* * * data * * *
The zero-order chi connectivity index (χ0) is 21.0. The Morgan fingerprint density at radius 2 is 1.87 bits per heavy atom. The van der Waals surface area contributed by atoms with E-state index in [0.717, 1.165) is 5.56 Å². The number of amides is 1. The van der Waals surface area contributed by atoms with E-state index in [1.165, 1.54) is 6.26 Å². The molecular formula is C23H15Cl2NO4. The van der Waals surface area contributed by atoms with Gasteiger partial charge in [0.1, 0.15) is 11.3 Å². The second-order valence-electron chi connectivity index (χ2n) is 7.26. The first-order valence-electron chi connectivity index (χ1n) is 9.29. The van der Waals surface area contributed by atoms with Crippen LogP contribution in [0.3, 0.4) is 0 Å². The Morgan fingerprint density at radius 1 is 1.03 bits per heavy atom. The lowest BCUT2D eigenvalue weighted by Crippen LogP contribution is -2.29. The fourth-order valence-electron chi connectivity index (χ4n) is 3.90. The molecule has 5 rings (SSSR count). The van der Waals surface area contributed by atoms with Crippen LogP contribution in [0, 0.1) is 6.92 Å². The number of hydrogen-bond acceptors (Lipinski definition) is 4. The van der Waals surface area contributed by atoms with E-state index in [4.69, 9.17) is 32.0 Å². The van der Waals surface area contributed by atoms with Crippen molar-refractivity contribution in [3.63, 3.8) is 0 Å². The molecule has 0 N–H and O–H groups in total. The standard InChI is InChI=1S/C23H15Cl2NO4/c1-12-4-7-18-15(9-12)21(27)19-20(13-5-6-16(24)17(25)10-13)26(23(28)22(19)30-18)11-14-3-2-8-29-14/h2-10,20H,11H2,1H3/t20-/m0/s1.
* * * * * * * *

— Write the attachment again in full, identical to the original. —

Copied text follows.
The zero-order chi connectivity index (χ0) is 21.0. The Morgan fingerprint density at radius 2 is 1.87 bits per heavy atom. The van der Waals surface area contributed by atoms with E-state index in [0.717, 1.165) is 5.56 Å². The number of amides is 1. The van der Waals surface area contributed by atoms with E-state index in [1.165, 1.54) is 6.26 Å². The molecular formula is C23H15Cl2NO4. The van der Waals surface area contributed by atoms with Gasteiger partial charge in [0.1, 0.15) is 11.3 Å². The second-order valence-electron chi connectivity index (χ2n) is 7.26. The first-order valence-electron chi connectivity index (χ1n) is 9.29. The van der Waals surface area contributed by atoms with Crippen LogP contribution in [0.3, 0.4) is 0 Å². The Morgan fingerprint density at radius 1 is 1.03 bits per heavy atom. The lowest BCUT2D eigenvalue weighted by Crippen LogP contribution is -2.29. The fourth-order valence-electron chi connectivity index (χ4n) is 3.90. The molecule has 5 rings (SSSR count). The van der Waals surface area contributed by atoms with Crippen LogP contribution in [0, 0.1) is 6.92 Å². The number of hydrogen-bond acceptors (Lipinski definition) is 4. The van der Waals surface area contributed by atoms with E-state index in [4.69, 9.17) is 32.0 Å². The van der Waals surface area contributed by atoms with Crippen molar-refractivity contribution in [3.63, 3.8) is 0 Å². The molecule has 0 N–H and O–H groups in total. The standard InChI is InChI=1S/C23H15Cl2NO4/c1-12-4-7-18-15(9-12)21(27)19-20(13-5-6-16(24)17(25)10-13)26(23(28)22(19)30-18)11-14-3-2-8-29-14/h2-10,20H,11H2,1H3/t20-/m0/s1.